6. You read it twice. Aww. Thank you for telling me that. I need encouragement like … on a daily basis. 🙂 And I am praying for you right now … for your unspoken, silent request. For your meeting. No pain, no poison … all good. God-good. I love you. xoxo


  7. Shirlee, if you can get Missions Mosaic magazine, it'll be in the May 2017 issue. 🙂 It's put out by Woman's Missionary Union. Some churches provide them for their congregation. If not, you can order them on the WMU website. I actually have a short how-to article in the October issue this month … I haven't seen it yet. I'm waiting for my copy to come. 🙂


  8. When we humble ourselves and ask others to pray–and when those others drop everything and do that–revelation comes. Here's a time when I decided to pray myself and not ask others–because it was the middle of the night!

    A house mouse was caught behind the piano and stuck in the trap. I heard him whining to get out. I needed him to pass quickly, so I could sleep and take him out in the morning. This was early morning and I was not married yet. School the next day. Oh, I buried my head under my covers with my house dog Lexy. It didn't stop. Finally, I prayed, “Lord, take that mouse out of its misery, so I can get some sleep!” He did. In the morning, I took the yard stick, got him and trap out and threw him in the nearby field that was in my backyard. Silly thing, but God cares about all our worries and concerns.

    Another time, I remember it was Easter time–Good Friday. Home from school, a seemingly drug-induced mouse (who'd gotten into some poison my dad had put in the attic) was walking straight towards me. I panicked thinking something is wrong with him that he is not scampering away from me. He's rabid or drugged or something. I called both my parents as I stood on a chair and watching him roam about–he who was not scared of my screaming and yelling. Dad told me he was just drugged, and then he and Mom prayed on the phone with me.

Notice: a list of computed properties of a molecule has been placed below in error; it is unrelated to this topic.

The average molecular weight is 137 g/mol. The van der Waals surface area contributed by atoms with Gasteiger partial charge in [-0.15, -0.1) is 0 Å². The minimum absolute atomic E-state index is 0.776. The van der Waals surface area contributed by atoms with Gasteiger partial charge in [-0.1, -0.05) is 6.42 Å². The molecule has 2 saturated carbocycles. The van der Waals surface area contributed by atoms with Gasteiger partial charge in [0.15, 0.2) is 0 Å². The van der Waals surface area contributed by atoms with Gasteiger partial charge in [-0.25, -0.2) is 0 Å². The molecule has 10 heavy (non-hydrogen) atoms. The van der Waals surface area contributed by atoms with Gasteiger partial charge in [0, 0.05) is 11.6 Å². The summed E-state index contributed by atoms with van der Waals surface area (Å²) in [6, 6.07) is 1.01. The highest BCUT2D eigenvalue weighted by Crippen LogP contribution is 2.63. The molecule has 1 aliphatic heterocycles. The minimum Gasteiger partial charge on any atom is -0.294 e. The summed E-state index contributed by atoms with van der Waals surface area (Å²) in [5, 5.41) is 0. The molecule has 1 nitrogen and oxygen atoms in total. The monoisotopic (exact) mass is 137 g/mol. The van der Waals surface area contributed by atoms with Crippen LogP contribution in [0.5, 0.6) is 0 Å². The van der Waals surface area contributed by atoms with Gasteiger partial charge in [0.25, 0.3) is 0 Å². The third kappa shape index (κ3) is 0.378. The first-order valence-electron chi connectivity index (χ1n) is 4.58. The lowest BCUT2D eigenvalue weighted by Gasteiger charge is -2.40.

I don't remember what happened to him. Did he get caught in a trap later? Leave? I just remembering feeling foolish for praying about a mouse!

    We since found the spot near the plumbing where mice in like to get in, so that's not a problem anymore. There is elderly housing by me now too, so I'm not right by a field. Whenever the farmers worked the ground in the fall and spring, mice would end up in my house. I grew up on a farm and was used to mice in that way, but being single and alone and having to deal with them was a different story.

    Funny that mice stories come to mind when you posed the question.


  9. Melodie, you make me smile. I so understand that. We are so used to men taking care of the mice. It's hilarious how we can be so scared of something so tiny. But we are. That is so a prayer I'd offer up. And the poor thing in misery … I'd probably cry all night, but be too scared to go help it. Those are good farm stories! 🙂 You made my day.


  10. Beautiful, Shelli. Isn't the family of God amazing? I love that so many people prayed for you, and that God answered. No surprise there. He knew just what the article was to share. He just needed you to invite others in to the seeking Him out.

    And as for the middle-ager thing? Yeah, I should be doing WAY more than I am. And . . . I'll leave it at that.

    So thankful for your sweet testimony, friend!